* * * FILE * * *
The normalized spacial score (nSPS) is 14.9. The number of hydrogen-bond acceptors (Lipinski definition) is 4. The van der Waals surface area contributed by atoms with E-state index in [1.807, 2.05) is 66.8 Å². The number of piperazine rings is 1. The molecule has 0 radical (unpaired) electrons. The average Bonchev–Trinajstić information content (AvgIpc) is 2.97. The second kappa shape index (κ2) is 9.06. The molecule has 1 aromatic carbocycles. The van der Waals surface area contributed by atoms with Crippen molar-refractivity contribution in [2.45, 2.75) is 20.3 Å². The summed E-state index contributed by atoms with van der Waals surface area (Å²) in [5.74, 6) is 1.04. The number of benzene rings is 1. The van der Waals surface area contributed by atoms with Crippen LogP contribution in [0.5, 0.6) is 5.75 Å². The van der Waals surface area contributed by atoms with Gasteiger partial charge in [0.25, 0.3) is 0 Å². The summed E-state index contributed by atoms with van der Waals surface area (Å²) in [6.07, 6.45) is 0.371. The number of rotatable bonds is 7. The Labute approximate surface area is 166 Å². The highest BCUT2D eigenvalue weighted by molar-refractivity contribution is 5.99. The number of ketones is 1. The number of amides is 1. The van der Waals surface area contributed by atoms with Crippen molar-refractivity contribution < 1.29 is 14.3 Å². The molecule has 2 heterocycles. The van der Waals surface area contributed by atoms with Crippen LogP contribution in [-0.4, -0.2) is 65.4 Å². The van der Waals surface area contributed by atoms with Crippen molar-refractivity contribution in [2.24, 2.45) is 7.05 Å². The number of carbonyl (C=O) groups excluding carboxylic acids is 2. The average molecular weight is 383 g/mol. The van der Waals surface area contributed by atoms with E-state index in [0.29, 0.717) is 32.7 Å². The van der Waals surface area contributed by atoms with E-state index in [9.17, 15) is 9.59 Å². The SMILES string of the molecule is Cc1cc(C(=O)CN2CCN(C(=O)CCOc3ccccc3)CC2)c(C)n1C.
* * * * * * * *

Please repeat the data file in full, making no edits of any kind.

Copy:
The normalized spacial score (nSPS) is 14.9. The number of hydrogen-bond acceptors (Lipinski definition) is 4. The van der Waals surface area contributed by atoms with E-state index in [1.807, 2.05) is 66.8 Å². The number of piperazine rings is 1. The molecule has 0 radical (unpaired) electrons. The average Bonchev–Trinajstić information content (AvgIpc) is 2.97. The second kappa shape index (κ2) is 9.06. The molecule has 1 aromatic carbocycles. The van der Waals surface area contributed by atoms with Crippen molar-refractivity contribution in [2.45, 2.75) is 20.3 Å². The summed E-state index contributed by atoms with van der Waals surface area (Å²) in [5.74, 6) is 1.04. The number of benzene rings is 1. The van der Waals surface area contributed by atoms with Crippen LogP contribution in [0.5, 0.6) is 5.75 Å². The van der Waals surface area contributed by atoms with Gasteiger partial charge in [0.25, 0.3) is 0 Å². The summed E-state index contributed by atoms with van der Waals surface area (Å²) in [6.07, 6.45) is 0.371. The number of rotatable bonds is 7. The Labute approximate surface area is 166 Å². The highest BCUT2D eigenvalue weighted by molar-refractivity contribution is 5.99. The number of ketones is 1. The number of amides is 1. The van der Waals surface area contributed by atoms with Crippen molar-refractivity contribution < 1.29 is 14.3 Å². The molecule has 2 heterocycles. The van der Waals surface area contributed by atoms with Crippen LogP contribution in [-0.4, -0.2) is 65.4 Å². The van der Waals surface area contributed by atoms with Crippen molar-refractivity contribution in [2.24, 2.45) is 7.05 Å². The number of carbonyl (C=O) groups excluding carboxylic acids is 2. The average molecular weight is 383 g/mol. The van der Waals surface area contributed by atoms with E-state index in [0.29, 0.717) is 32.7 Å². The van der Waals surface area contributed by atoms with E-state index in [9.17, 15) is 9.59 Å². The SMILES string of the molecule is Cc1cc(C(=O)CN2CCN(C(=O)CCOc3ccccc3)CC2)c(C)n1C.